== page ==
On her fourth album, Retribution — perhaps even more so than on her Polaris Prize-winning 2014 album Animism — Tagaq achieves an experience as potent as, and analogous to, her live show: Retribution is immersive, cathartic, potentially even transformative. And while on Animism some of Tagaq's political beliefs were implied (and in the case of "Fracking," frightfully clear), this time around she's taken things farther and deeper, made her outspoken messages more outspoken, more crystal clear.
The record is called Retribution, and its screechy, panicked, eight-minute-long freakout of a title track may initially seem to have been devised to punish the neighbours. ("The retribution will be swift," Tagaq says.) But it's deliverance, not just punishment, that Tagaq offers; from our modern life of money and greed and isolation and possessions and oil obsession, and so on.
Retribution feels even more collaborative than its predecessor; Tagaq has deepened her ties with producer/violinist/sound-finder Jesse Zubot and drummer Jean Martin (both wonderful and integral to the intensification of her sound) and brought in Christine Duncan and the Element Choir (they sound at one point exactly like my pissed off 16-year-old cat), Inuk singer Ruben Komangapik, Tuvan throat singer Radik Tyulyush, former q host Shad (rapping on "Centre" and proving yet again that political songs can be uplifting); even her daughter Inuuja features, on the opening track, "Ajaaja."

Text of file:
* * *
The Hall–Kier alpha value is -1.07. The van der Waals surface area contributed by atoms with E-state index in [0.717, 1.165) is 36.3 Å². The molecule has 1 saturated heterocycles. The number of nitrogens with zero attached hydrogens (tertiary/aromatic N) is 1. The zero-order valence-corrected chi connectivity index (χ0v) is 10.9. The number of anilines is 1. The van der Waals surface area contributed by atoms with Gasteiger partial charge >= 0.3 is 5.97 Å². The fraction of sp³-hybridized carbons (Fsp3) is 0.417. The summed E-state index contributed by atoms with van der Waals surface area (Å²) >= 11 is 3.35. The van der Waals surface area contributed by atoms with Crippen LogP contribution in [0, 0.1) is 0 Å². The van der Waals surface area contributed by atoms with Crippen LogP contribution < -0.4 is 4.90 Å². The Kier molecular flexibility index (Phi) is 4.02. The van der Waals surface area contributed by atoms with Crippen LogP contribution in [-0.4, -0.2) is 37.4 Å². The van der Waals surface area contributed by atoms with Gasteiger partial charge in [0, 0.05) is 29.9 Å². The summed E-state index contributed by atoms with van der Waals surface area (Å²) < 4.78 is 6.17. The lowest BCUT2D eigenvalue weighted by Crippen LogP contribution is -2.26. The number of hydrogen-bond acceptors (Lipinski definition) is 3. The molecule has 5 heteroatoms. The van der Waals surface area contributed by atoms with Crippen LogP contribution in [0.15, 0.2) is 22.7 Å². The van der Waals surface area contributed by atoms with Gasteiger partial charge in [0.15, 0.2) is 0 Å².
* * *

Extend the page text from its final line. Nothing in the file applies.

But the guiding force, as always, is Tagaq, whose throat singing, groans, screams and words bring us closer to what is vital — in songs like "Aorta," about the mortal struggle to just keep the blood pumping, to stay alive; "Nacreous" (meaning iridescent), in which Tagaq sounds a bit like Golem; in "Cold," where Tagaq delivers matter-of-factly a kitchen sink-like recipe for melting ice to make a devastatingly clear point about the peril that earth and humanity are in due to global warming.
Tagaq's music is rarely "easy," but it's actually the album's quiet ending that proves the most unsettling. It takes a while for it to sink in that it's Nirvana's "Rape Me" that Tagaq, who attended a residential school, is singing, because her delivery of his melody is so gentle and slow, totally devoid of his angst and anger (in fact it sounds vulnerable and loving). "I'm not the only one," she repeats, and the full impact of Cobain's lyrics finally comes into view. (Six Shooter)